Craig Peterson wades into the koi pond at the Japanese Gardens and fills his pockets with coins. He gets us all thrown out, but has enough change to buy slurpees at the 7-11. I’m thinking this as I follow her over the fence. December, twilight, the garden blue, the fish circling lazily in the pond. She rolls both of us cigarettes, and leans against me to light mine. Memory gets rebuilt by what comes afterward. Every garden and park and trailhead with that girl is marked by want. Wind-chapped cities. If I had been brave. If I had been braver.
The images muddle together like a child’s watercolor, and I can’t speak to the clarity of my own epiphanies. I followed her over the fence into a garden, and I remember blue on the trees. Her face cold and red. A girl receding.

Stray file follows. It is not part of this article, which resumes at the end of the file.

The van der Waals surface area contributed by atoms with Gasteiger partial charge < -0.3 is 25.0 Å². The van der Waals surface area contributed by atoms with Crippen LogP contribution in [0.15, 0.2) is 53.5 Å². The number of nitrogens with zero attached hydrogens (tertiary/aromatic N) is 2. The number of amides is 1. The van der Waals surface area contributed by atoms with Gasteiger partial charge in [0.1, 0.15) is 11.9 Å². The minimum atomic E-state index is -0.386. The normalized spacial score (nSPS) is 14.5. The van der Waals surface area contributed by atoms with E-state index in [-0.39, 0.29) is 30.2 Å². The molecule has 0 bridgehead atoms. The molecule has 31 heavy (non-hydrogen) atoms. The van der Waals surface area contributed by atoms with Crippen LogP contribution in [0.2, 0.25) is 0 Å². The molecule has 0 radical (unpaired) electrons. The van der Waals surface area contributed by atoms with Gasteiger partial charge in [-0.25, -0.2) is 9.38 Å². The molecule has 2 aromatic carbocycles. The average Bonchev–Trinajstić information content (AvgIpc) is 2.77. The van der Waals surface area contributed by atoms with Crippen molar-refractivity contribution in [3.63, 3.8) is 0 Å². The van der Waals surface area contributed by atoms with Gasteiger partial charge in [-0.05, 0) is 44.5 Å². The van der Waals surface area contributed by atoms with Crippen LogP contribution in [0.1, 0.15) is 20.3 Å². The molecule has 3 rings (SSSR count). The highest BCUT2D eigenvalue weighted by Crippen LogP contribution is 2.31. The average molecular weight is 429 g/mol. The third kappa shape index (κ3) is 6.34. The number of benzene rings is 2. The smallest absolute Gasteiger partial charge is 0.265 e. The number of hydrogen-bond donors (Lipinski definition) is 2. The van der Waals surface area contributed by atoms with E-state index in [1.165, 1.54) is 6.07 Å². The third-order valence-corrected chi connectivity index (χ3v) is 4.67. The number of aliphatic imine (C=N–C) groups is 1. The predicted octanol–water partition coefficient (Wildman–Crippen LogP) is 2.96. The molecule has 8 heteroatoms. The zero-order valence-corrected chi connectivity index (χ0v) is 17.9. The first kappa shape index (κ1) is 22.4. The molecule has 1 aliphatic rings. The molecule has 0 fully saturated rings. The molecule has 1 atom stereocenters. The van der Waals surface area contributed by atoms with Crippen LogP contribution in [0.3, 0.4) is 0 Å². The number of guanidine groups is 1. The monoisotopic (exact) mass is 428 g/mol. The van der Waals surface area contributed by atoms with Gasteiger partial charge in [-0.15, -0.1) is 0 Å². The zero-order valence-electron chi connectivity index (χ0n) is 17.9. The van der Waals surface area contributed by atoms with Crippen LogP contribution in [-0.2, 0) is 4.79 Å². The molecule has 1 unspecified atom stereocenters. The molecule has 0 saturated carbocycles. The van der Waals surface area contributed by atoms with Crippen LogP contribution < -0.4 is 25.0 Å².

The sentences lengthen now; I can feel myself stretching. Don’t you see? I have wanted to tell you about the moments that allow me to be new. All the cracks, and missteps. How I dragged myself forward on my elbows without any real hardship. These girls on bridges, never crossing. I can’t hold anyone together anymore. That was the vow I made, and I wrote it on paper to avoid forgetting. When I named my desire, I said, “I want to be loved as though nothing is wrong with me.”